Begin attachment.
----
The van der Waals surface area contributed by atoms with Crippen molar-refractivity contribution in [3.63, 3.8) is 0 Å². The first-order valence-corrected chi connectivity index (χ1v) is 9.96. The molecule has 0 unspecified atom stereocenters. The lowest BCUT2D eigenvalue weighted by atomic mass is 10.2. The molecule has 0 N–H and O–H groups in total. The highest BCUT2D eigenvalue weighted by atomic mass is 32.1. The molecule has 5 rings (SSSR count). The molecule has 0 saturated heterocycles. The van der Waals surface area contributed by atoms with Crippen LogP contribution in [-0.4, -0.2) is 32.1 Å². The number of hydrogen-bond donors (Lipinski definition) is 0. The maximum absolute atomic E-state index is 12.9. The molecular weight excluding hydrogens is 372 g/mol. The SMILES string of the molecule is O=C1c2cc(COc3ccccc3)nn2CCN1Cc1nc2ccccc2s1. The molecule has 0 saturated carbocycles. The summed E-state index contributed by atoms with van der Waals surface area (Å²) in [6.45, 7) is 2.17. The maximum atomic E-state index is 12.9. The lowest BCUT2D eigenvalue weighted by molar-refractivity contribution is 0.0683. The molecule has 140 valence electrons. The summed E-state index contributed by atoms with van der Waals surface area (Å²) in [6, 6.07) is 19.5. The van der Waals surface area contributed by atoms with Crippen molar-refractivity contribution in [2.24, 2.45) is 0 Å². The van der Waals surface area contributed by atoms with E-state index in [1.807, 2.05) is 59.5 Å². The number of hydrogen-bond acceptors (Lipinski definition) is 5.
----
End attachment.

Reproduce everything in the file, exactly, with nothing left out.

The van der Waals surface area contributed by atoms with Crippen molar-refractivity contribution in [3.63, 3.8) is 0 Å². The first-order valence-corrected chi connectivity index (χ1v) is 9.96. The molecule has 0 unspecified atom stereocenters. The lowest BCUT2D eigenvalue weighted by atomic mass is 10.2. The molecule has 0 N–H and O–H groups in total. The highest BCUT2D eigenvalue weighted by atomic mass is 32.1. The molecule has 5 rings (SSSR count). The molecule has 0 saturated heterocycles. The van der Waals surface area contributed by atoms with Crippen LogP contribution in [-0.4, -0.2) is 32.1 Å². The number of hydrogen-bond donors (Lipinski definition) is 0. The maximum absolute atomic E-state index is 12.9. The molecular weight excluding hydrogens is 372 g/mol. The SMILES string of the molecule is O=C1c2cc(COc3ccccc3)nn2CCN1Cc1nc2ccccc2s1. The molecule has 0 saturated carbocycles. The summed E-state index contributed by atoms with van der Waals surface area (Å²) in [6.45, 7) is 2.17. The maximum atomic E-state index is 12.9. The lowest BCUT2D eigenvalue weighted by molar-refractivity contribution is 0.0683. The molecule has 140 valence electrons. The summed E-state index contributed by atoms with van der Waals surface area (Å²) in [6, 6.07) is 19.5. The van der Waals surface area contributed by atoms with Crippen molar-refractivity contribution in [2.24, 2.45) is 0 Å². The van der Waals surface area contributed by atoms with E-state index in [1.807, 2.05) is 59.5 Å². The number of hydrogen-bond acceptors (Lipinski definition) is 5.